This is Part 2 in a series on Spiritual Management
Part 1 – Managers and Leaders: Your Differences Are Your Strengths!
Part 3 – The Skills of the Spiritual Manager
Part 4 – Leaders and Managers in the Bible
Part 5 – A Healthy Organization Needs Both Leaders and Managers!
While leaders are generally responsible for the big picture, managers are particularly responsible for a little piece of the puzzle – to see that it moves forward effectively and efficiently.
Spiritual managers have roles that relate to people, information and decision making. Each role represents activities that spiritual managers undertake to accomplish their responsibilities, as they help the organization as a whole fulfill its purpose. Each managerial activity can be explained in terms of at least one role, although many activities involve more than one role. The relative importance of each role may also vary from one kind of manager to the next.
Although it is necessary to separate the various components of the manager’s responsibilities to understand his different roles and activities, it is important to remember that the real task of management cannot be practiced as a set of independent parts; all the roles interact in the real world of spiritual management – often chaotically so! Thus, the spiritual manager who only communicates never accomplishes much, while the manager who only “does” things ends up doing them all alone.
These relate to relationships with others, and require “people skills” on the part of the spiritual manager, as well as communication abilities and a heart that genuinely cares for people.
As leaders, spiritual managers are responsible for looking at the big picture of the organization and making their “piece of the puzzle” function as an integrated whole in the pursuit of its basic purpose. Consequently, they must envision and strategize regarding the future, give guidance to those they are responsible for, ensure they are motivated, and create favorable conditions to help them fulfill their purposes. This role pervades all spiritual management activities, and includes mobilizing, training, directing, praising, correcting, promoting and dismissing.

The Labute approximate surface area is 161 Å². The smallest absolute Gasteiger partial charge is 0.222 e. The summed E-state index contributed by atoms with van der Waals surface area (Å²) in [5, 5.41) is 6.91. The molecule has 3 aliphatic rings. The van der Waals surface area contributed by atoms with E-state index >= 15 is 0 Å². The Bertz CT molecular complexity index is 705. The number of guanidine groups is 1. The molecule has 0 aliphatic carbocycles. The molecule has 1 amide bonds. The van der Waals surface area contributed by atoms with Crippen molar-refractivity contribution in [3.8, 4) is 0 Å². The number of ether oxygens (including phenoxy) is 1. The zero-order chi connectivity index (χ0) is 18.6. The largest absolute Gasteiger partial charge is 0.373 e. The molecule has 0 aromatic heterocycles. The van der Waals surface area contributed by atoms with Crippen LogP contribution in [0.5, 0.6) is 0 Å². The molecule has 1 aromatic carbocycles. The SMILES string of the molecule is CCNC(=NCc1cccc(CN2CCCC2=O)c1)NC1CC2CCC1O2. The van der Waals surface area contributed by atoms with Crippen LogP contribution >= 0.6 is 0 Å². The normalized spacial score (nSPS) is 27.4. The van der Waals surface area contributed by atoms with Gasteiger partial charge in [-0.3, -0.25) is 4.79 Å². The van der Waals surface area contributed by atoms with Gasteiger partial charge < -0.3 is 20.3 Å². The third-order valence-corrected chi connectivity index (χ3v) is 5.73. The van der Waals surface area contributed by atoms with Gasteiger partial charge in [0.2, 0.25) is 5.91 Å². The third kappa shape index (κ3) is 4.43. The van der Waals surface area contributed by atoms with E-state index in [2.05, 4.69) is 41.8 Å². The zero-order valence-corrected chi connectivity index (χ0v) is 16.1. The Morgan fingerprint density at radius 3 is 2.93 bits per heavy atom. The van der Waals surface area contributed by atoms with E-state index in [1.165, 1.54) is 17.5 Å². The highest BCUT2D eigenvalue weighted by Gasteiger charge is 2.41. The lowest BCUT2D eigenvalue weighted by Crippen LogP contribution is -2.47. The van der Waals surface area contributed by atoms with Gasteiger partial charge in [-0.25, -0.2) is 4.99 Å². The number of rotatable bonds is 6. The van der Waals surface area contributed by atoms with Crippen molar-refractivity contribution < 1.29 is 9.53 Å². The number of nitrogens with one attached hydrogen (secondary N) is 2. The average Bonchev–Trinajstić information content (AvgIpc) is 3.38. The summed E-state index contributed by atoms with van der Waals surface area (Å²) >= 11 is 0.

Acting as shepherds, spiritual managers must give pastoral care to those under their responsibility:
- Praying for them.
- Concern for specific personal and family needs.
- Seeing they fulfill their calling in God.
- Seeing they have strong friendships and ministry relationships.
- Support in times of crisis.
- General care-taking. Visitation, encouragement, basic counseling, etc.
Spiritual managers, as liaisons, must establish and maintain a web of relationships with individuals and groups outside of their area of responsibility, so that the whole organization stays integrated and cohesive. These information links will exist both inside and outside the organization.
Spiritual managers also represent their units as figureheads, and fulfill necessary social and legal duties on behalf of everyone they’re responsible for. For example, they will sign documents (e.g., expense authorizations, contracts), preside at certain meetings and ceremonial events, and represent their unit before outsiders. The manager must participate in these activities even though they are usually of marginal relevance to their core purposes as managers.
These roles describe the activities used to develop and maintain an information network. Spiritual managers spend a lot of time talking to people in various contexts.
Spiritual managers need to know what is going on – both inside their organizational subunit as well as in the organization as a whole and outside the organization. As monitors, they continually seek information from a variety of sources – both systematically and opportunistically. They analyze this information to discover problems and opportunities, and to develop an understanding of outside events and internal processes.